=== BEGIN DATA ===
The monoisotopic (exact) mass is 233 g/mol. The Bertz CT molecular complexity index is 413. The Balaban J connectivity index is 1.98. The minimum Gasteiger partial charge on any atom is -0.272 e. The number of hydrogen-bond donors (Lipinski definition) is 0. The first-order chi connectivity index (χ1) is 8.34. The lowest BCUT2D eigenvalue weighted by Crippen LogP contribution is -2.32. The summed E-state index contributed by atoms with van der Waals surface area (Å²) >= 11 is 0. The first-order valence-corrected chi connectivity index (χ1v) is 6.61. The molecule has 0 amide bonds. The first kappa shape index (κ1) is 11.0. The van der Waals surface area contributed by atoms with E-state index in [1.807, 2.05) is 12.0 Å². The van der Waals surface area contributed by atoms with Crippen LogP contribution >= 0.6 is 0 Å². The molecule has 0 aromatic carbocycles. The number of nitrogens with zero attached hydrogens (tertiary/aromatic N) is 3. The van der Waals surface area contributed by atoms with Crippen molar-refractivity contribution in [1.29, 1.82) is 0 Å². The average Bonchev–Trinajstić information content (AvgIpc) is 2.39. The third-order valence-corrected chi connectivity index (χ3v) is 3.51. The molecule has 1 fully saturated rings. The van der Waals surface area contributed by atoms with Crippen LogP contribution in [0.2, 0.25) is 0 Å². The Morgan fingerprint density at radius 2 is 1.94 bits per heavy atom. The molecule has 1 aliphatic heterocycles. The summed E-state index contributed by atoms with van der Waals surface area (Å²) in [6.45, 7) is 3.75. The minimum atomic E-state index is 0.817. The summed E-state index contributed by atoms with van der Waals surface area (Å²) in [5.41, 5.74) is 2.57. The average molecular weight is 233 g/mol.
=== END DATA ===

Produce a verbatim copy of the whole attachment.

The monoisotopic (exact) mass is 233 g/mol. The Bertz CT molecular complexity index is 413. The Balaban J connectivity index is 1.98. The minimum Gasteiger partial charge on any atom is -0.272 e. The number of hydrogen-bond donors (Lipinski definition) is 0. The first-order chi connectivity index (χ1) is 8.34. The lowest BCUT2D eigenvalue weighted by Crippen LogP contribution is -2.32. The summed E-state index contributed by atoms with van der Waals surface area (Å²) >= 11 is 0. The first-order valence-corrected chi connectivity index (χ1v) is 6.61. The molecule has 0 amide bonds. The first kappa shape index (κ1) is 11.0. The van der Waals surface area contributed by atoms with E-state index in [1.807, 2.05) is 12.0 Å². The van der Waals surface area contributed by atoms with Crippen LogP contribution >= 0.6 is 0 Å². The molecule has 0 aromatic carbocycles. The number of nitrogens with zero attached hydrogens (tertiary/aromatic N) is 3. The van der Waals surface area contributed by atoms with Crippen molar-refractivity contribution in [1.29, 1.82) is 0 Å². The average Bonchev–Trinajstić information content (AvgIpc) is 2.39. The third-order valence-corrected chi connectivity index (χ3v) is 3.51. The molecule has 1 fully saturated rings. The van der Waals surface area contributed by atoms with Crippen LogP contribution in [0.2, 0.25) is 0 Å². The Morgan fingerprint density at radius 2 is 1.94 bits per heavy atom. The molecule has 1 aliphatic heterocycles. The summed E-state index contributed by atoms with van der Waals surface area (Å²) in [6.45, 7) is 3.75. The minimum atomic E-state index is 0.817. The summed E-state index contributed by atoms with van der Waals surface area (Å²) in [5.41, 5.74) is 2.57. The average molecular weight is 233 g/mol.